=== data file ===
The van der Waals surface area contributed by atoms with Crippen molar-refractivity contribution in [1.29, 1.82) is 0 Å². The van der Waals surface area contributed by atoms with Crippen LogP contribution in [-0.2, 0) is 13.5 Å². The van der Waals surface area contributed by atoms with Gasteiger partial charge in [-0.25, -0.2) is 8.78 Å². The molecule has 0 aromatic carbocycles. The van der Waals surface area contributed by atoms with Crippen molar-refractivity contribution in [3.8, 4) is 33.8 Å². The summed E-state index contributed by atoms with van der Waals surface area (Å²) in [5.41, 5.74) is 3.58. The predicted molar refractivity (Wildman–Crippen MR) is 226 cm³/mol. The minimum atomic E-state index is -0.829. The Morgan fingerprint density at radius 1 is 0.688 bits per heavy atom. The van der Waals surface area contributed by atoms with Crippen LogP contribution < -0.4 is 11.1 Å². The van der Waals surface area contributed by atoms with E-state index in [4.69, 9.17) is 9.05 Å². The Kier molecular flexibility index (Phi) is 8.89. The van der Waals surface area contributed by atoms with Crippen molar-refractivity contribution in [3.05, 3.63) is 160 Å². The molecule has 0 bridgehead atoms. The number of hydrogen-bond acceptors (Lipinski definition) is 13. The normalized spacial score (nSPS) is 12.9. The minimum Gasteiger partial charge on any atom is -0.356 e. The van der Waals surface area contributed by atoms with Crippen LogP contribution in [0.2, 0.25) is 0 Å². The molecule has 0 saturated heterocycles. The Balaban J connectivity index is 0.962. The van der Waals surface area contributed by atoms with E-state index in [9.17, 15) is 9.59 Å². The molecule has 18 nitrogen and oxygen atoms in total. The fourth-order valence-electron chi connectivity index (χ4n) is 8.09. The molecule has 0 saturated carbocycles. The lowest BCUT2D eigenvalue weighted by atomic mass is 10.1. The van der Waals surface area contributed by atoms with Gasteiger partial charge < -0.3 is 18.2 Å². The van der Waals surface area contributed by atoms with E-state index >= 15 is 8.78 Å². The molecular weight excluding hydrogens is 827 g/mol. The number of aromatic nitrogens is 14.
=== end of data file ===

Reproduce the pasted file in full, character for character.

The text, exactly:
The van der Waals surface area contributed by atoms with Crippen molar-refractivity contribution in [1.29, 1.82) is 0 Å². The van der Waals surface area contributed by atoms with Crippen LogP contribution in [-0.2, 0) is 13.5 Å². The van der Waals surface area contributed by atoms with Gasteiger partial charge in [-0.25, -0.2) is 8.78 Å². The molecule has 0 aromatic carbocycles. The van der Waals surface area contributed by atoms with Crippen molar-refractivity contribution in [3.8, 4) is 33.8 Å². The summed E-state index contributed by atoms with van der Waals surface area (Å²) in [5.41, 5.74) is 3.58. The predicted molar refractivity (Wildman–Crippen MR) is 226 cm³/mol. The minimum atomic E-state index is -0.829. The Morgan fingerprint density at radius 1 is 0.688 bits per heavy atom. The van der Waals surface area contributed by atoms with Crippen LogP contribution < -0.4 is 11.1 Å². The van der Waals surface area contributed by atoms with E-state index in [4.69, 9.17) is 9.05 Å². The Kier molecular flexibility index (Phi) is 8.89. The van der Waals surface area contributed by atoms with Crippen molar-refractivity contribution in [3.05, 3.63) is 160 Å². The molecule has 0 bridgehead atoms. The number of hydrogen-bond acceptors (Lipinski definition) is 13. The normalized spacial score (nSPS) is 12.9. The minimum Gasteiger partial charge on any atom is -0.356 e. The van der Waals surface area contributed by atoms with Crippen LogP contribution in [0.2, 0.25) is 0 Å². The molecule has 0 saturated heterocycles. The Balaban J connectivity index is 0.962. The van der Waals surface area contributed by atoms with E-state index in [9.17, 15) is 9.59 Å². The molecule has 18 nitrogen and oxygen atoms in total. The fourth-order valence-electron chi connectivity index (χ4n) is 8.09. The molecule has 0 saturated carbocycles. The lowest BCUT2D eigenvalue weighted by atomic mass is 10.1. The van der Waals surface area contributed by atoms with Gasteiger partial charge < -0.3 is 18.2 Å². The van der Waals surface area contributed by atoms with E-state index >= 15 is 8.78 Å². The molecular weight excluding hydrogens is 827 g/mol. The number of aromatic nitrogens is 14.